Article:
The Works of Lord Byron, Volumen 1


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Página 364 - So the struck Eagle, stretched upon the plain, No more through rolling clouds to soar again, Viewed his own feather on the fatal dart, And winged the shaft that quivered in his heart...
Página x - Hours of Idleness ; a Series of Poems, original and translated. By GEORGE GORDON, LORD BYRON, a Minor.
Página 281 - But the poor dog, in life the firmest friend, The first to welcome, foremost to defend, Whose honest heart is still his master's own, Who labours, fights, lives, breathes for him alone...
Página 281 - Unhonour'd falls, unnoticed all his worth, Denied in heaven the soul he held on earth : While man, vain insect ! hopes to be forgiven, And claims himself a sole exclusive heaven. Oh man ! thou feeble tenant of an hour, Debased by slavery, or corrupt by power, Who knows thee well must quit thec with disgust, Degraded mass of animated dust...
Página 283 - FILL the goblet again ! for I never before Felt the glow which now gladdens my heart to its core ; Let us drink ! — who would not ? — since, through life's varied round, In the goblet alone no deception is found. I have tried in its turn all that life can supply ; I have bask'd in the beam of a dark rolling eye ; I have loved ! — who has not ? — but what heart can declare That pleasure existed while passion was there ? In the days of...
Página 279 - ... that time, I deem'd that pride, Had quench'd at length my boyish flame : Nor knew, till seated by thy side, My heart in all, — save hope, — the same. Yet was I calm : I knew the time My breast would thrill before thy look ; But now to tremble were a crime — We met, — and not a nerve was shook. I saw thee gaze upon my face, Yet meet with no confusion there : One only feeling couldst thou trace ; The sullen calmness of despair. Away ! away ! my early dream Remembrance never must awake :...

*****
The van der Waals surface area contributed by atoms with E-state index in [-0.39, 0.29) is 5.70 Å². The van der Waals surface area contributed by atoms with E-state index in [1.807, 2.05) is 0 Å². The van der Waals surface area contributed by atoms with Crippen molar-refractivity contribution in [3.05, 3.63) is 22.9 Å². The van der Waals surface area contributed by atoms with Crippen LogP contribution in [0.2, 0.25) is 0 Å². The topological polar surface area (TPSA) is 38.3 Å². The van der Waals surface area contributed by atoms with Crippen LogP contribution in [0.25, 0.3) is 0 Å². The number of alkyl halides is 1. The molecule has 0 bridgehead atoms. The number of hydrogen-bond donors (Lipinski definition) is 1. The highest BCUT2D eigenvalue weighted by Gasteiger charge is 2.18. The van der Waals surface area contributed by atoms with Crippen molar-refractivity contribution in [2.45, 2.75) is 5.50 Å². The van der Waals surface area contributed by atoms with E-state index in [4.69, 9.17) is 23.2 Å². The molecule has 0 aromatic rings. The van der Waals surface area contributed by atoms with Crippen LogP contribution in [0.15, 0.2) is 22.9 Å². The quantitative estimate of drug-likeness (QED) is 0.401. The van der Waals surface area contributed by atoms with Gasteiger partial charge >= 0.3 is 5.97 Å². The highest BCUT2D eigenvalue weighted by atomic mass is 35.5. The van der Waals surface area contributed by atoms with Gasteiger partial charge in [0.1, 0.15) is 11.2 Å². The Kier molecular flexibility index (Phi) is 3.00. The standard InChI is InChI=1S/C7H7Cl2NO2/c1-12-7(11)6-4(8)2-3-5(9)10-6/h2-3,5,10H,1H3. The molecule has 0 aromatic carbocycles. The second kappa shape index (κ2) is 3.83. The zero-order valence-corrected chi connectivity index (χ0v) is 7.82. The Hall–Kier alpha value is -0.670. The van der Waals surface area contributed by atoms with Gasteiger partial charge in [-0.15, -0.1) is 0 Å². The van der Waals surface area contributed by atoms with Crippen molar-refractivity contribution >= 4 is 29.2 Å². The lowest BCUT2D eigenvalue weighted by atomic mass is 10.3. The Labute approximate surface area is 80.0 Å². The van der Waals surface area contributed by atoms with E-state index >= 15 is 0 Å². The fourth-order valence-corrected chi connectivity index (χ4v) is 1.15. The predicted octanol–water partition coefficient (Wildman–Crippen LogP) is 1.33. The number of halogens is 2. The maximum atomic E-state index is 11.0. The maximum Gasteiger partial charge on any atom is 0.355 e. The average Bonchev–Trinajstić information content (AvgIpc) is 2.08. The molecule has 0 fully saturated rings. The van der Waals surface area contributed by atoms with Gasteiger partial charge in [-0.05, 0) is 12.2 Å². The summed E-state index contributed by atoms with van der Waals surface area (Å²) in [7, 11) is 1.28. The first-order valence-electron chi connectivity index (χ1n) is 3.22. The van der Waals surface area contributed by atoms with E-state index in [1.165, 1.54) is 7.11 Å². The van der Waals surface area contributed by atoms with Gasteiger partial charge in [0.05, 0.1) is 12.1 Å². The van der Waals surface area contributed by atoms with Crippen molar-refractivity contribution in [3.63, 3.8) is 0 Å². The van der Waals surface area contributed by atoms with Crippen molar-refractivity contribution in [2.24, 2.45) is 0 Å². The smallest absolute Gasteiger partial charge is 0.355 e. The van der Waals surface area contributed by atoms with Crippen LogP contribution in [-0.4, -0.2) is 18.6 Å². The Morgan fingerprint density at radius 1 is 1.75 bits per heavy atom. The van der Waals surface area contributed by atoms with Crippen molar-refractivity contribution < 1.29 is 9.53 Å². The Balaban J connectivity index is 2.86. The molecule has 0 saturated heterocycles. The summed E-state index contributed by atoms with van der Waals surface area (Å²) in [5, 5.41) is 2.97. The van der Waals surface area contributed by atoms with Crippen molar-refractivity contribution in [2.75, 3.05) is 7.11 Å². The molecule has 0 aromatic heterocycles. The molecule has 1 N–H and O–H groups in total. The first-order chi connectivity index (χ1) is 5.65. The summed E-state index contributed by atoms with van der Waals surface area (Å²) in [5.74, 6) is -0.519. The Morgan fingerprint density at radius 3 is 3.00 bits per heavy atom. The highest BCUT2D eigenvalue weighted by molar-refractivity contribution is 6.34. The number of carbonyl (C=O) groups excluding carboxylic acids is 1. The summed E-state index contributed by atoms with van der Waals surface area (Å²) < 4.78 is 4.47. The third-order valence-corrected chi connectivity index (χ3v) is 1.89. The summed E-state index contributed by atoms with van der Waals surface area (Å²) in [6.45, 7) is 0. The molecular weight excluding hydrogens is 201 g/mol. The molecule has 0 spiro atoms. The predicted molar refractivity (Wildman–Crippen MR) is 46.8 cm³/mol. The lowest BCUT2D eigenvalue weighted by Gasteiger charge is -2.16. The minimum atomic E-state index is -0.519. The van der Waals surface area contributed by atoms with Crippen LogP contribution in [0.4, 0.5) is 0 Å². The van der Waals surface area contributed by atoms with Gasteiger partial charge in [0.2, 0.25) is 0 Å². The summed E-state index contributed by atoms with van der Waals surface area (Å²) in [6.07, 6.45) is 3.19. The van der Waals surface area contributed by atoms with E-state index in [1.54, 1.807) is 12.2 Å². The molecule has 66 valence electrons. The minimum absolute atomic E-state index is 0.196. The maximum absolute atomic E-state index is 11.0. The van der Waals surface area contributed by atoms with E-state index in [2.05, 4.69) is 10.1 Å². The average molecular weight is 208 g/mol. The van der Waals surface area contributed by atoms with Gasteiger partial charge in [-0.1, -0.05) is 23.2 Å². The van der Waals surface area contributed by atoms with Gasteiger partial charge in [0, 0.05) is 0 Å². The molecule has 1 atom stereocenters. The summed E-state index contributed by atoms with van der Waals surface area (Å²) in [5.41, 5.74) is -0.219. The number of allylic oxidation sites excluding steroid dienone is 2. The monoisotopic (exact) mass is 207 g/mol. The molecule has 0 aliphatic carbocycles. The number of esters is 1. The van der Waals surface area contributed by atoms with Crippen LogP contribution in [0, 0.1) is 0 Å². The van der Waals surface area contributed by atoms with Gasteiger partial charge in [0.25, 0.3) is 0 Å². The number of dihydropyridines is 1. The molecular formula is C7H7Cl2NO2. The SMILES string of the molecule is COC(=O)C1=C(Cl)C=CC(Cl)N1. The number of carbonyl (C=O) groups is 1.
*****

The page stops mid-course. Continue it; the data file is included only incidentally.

Página 276 - START not — nor deem my spirit fled : In me behold the only skull, From which, unlike a living head, Whatever flows is never dull. I lived, I loved, I quaff'd, like thee ; I died : let earth my bones resign : Fill up — thou canst not injure me ; The worm hath fouler lips than thine. Better to hold the sparkling grape, Than nurse the earth-worm's slimy brood ; And circle in the goblet's shape The drink of gods, than reptile's food. Where once my wit, perchance, hath shone, In aid of others' let...
Página 458 - O'er the hush'd deep the yellow beam he throws Gilds the green wave, that trembles as it glows. On old /Egina's rock, and Idra's isle, The god of gladness sheds his parting smile; O'er his own regions lingering, loves to shine, Though there his altars are no more divine.
Página 494 - I believe I could have forgiven even that — but to be monkeyled for a night! — to run the gauntlet through a string of amorous palming puppies! — to show paces like a managed filly!
Página 311 - And think'st thou, Scott! by vain conceit perchance, On public taste to foist thy stale romance, Though Murray with his Miller may combine To yield thy muse just half-a-crown per line? No! when the sons of song descend to trade, Their bays are sear, their former laurels fade. Let such forego the poet's sacred name. Who rack their brains for lucre, not for fame: Still for stern Mammon may they toil in vain!

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